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I have seen this question (and derivatives) asked many times: "I would like to know when X folder changes in a given branch of TFS". The most typical answer ends up along the lines of "write your own check-in policy" or "setup alerts on the folder". There are several drawbacks (in my opinion) to this approach:

  • Writing a check-in policy requires that you deploy the policy to all of the client machines. This isn't so bad in a small environment, but it can be problematic in a larger environment.
  • It requires development and testing effort. In my particular scenario, I don't have any developers with down time to currently address this.
  • Alerts have to be manually setup on folders, and you can't specify a wildcard alert such that you get notified when the same folder in all different branches gets modified.
  • Alerts fire every single time a change is made; this quickly becomes unmanageable

My solution to overcome these drawbacks was to create a custom stored procedure inside the TFS database that I run nightly as SQL Agent Job. The stored procedure examines the tables in the TfsVersionControl database to determine which files (if any) have changed in the given folders, and sends a report via email to the appropriate recipients.

        i.DisplayName AS [Developer],
        cs.ChangeSetId AS [Changeset],
        row3.Value AS [BranchName],
        REPLACE(row8.Value, '>', '_') AS [FileName],
        cs.CreationDate AS [CreatedDate],
        REPLACE(LEFT(v.FullPath, LEN(v.FullPath) - 1), '>', '_') AS [FilePath]
    FROM tbl_Version v
    JOIN tbl_VersionedItem vi ON v.ItemId = vi.ItemId
    JOIN tbl_ChangeSet cs ON v.VersionFrom = cs.ChangeSetId
    JOIN tbl_Identity i ON cs.CommitterId = i.IdentityId
    LEFT JOIN tbl_File f ON v.FileId = f.FileId
    CROSS APPLY func_SplitString(v.FullPath, '\') row3
    CROSS APPLY func_SplitString(v.FullPath, '\') row8  
        v.FullPath LIKE '$\<project>\%\<folder_to_monitor>\%' 
        AND cs.CreationDate BETWEEN (GETUTCDATE() - 1) AND GETUTCDATE()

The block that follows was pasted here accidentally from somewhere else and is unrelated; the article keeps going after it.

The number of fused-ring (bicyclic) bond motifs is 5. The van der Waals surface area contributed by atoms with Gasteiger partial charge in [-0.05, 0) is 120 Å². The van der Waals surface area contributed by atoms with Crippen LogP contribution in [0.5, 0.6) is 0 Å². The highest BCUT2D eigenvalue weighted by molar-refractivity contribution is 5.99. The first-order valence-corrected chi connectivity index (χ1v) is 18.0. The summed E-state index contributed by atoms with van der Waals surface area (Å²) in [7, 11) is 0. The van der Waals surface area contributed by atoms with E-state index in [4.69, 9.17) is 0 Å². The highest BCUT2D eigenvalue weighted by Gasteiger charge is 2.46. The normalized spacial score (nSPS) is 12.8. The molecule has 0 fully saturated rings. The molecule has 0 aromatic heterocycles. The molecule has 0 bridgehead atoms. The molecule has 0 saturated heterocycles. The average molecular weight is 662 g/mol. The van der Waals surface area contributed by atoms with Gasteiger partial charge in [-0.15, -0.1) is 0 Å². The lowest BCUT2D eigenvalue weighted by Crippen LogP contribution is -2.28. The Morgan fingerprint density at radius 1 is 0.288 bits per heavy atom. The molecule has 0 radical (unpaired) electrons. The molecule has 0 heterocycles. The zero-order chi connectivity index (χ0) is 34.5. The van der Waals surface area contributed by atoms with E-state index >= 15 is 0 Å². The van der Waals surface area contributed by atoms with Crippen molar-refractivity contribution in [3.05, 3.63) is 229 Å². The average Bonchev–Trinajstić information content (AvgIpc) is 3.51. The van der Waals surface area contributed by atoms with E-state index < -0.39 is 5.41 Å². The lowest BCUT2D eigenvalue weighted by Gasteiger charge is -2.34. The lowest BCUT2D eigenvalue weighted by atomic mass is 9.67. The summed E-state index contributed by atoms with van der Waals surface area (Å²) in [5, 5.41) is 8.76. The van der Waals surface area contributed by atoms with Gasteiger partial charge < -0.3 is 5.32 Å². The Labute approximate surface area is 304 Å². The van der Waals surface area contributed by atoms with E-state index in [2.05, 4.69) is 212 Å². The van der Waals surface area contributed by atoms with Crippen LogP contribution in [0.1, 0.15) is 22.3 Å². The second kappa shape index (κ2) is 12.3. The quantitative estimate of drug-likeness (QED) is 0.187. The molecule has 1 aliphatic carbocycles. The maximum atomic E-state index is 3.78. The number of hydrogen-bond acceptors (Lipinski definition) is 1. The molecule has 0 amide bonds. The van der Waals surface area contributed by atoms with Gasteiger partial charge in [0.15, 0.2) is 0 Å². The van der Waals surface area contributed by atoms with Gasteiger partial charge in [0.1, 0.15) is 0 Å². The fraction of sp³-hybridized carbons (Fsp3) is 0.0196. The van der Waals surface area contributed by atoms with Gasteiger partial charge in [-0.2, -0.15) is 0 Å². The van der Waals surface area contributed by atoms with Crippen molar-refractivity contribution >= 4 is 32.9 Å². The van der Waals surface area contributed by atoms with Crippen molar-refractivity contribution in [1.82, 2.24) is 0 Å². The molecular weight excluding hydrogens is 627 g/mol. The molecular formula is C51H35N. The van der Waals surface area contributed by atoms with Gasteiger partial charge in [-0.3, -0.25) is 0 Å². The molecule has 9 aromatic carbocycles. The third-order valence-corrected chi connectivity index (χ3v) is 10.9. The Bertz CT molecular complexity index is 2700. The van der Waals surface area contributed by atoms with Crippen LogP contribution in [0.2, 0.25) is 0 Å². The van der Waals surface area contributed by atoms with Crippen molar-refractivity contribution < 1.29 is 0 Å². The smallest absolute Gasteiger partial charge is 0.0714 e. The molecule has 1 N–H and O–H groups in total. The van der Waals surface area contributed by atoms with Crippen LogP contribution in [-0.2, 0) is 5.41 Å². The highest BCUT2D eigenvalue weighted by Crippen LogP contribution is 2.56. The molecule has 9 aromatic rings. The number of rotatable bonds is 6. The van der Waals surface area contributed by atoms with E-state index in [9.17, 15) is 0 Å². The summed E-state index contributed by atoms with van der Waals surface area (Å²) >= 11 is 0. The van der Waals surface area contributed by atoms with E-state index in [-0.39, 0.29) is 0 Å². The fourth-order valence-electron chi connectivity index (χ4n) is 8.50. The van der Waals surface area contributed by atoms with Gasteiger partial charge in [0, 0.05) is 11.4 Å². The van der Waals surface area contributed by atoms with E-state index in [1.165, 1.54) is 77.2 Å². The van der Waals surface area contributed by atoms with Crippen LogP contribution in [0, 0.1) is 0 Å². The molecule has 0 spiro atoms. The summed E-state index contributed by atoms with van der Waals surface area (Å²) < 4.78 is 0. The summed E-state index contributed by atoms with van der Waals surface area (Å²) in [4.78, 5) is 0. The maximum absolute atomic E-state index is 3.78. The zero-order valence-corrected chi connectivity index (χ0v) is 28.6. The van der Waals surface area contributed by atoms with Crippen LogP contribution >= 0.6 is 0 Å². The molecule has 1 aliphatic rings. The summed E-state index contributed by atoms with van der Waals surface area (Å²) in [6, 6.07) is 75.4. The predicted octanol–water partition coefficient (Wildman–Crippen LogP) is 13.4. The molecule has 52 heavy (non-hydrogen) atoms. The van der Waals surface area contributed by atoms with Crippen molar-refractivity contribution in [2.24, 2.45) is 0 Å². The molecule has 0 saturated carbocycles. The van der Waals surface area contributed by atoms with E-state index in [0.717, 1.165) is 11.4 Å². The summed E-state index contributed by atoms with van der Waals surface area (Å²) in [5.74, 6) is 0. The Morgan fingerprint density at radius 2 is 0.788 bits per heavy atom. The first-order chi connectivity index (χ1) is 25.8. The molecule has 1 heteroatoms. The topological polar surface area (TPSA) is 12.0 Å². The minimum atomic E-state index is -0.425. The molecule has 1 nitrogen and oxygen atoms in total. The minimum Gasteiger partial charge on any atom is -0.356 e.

--The third row in the temp table should always be the branch
        AND row3.ID = 3 
        --The last column will always be the filename, but it is a variable element in the path
        AND row8.ID = (SELECT MAX(id) FROM func_SplitString(v.FullPath, '\'))
    ORDER BY cs.ChangeSetId DESC 

func_SplitString is just a function that splits a string and returns a two column (ID, Value) wide table. The only thing I don't like about this query is the multiple calls to CROSS APPLY, but I couldn't think of a better way to extract the Branch Name and File Name from the FullPath without doing a bunch of string manipulation.

Some quick explanation:

  • v.FullPath LIKE '$\< project >\%\< folder_to_monitor >\%' The first wildcard is used to look at all branches in the given team project. The second wildcard looks for all files and folders underneath the folder I want to monitor.
  • AND row3.ID = 3 The branch name (in my case) will always be the third row in the temp table returned by the function.
  • AND row8.ID = (SELECT MAX(id) FROM func_SplitString(v.FullPath, '\')) In most cases the filename is going to be in the 8th row of the table returned by the function, but there are cases where it could be more or less. Thus I need to make another call to the split function to determine what my max value is.

Any feedback on how to make this query better would be greatly appreciated, and I hope that someone else finds it useful.

share|improve this question

Jesse has already summarized the options, each with its pros and cons How to execute code on TFS server after a user checks in code.

I would personally opt for using a CI Build: clean, supported, flexible. You can write a minimalist template with just the action you want.

The downside of your solution is that is schema depended and unsupported. Microsoft can change the schema at any hotfix or Update with no notice.

share|improve this answer
The downside is a fair point, but this is running against TFS 2008 so I feel that the risk involved in Microsoft pushing out a Schema change at this point in its lifecycle is low. I certainly would like to have something that integrates directly into TFS but like I said, I don't have any resources available to facilitate the development at the moment. – abszero Mar 28 '14 at 12:11

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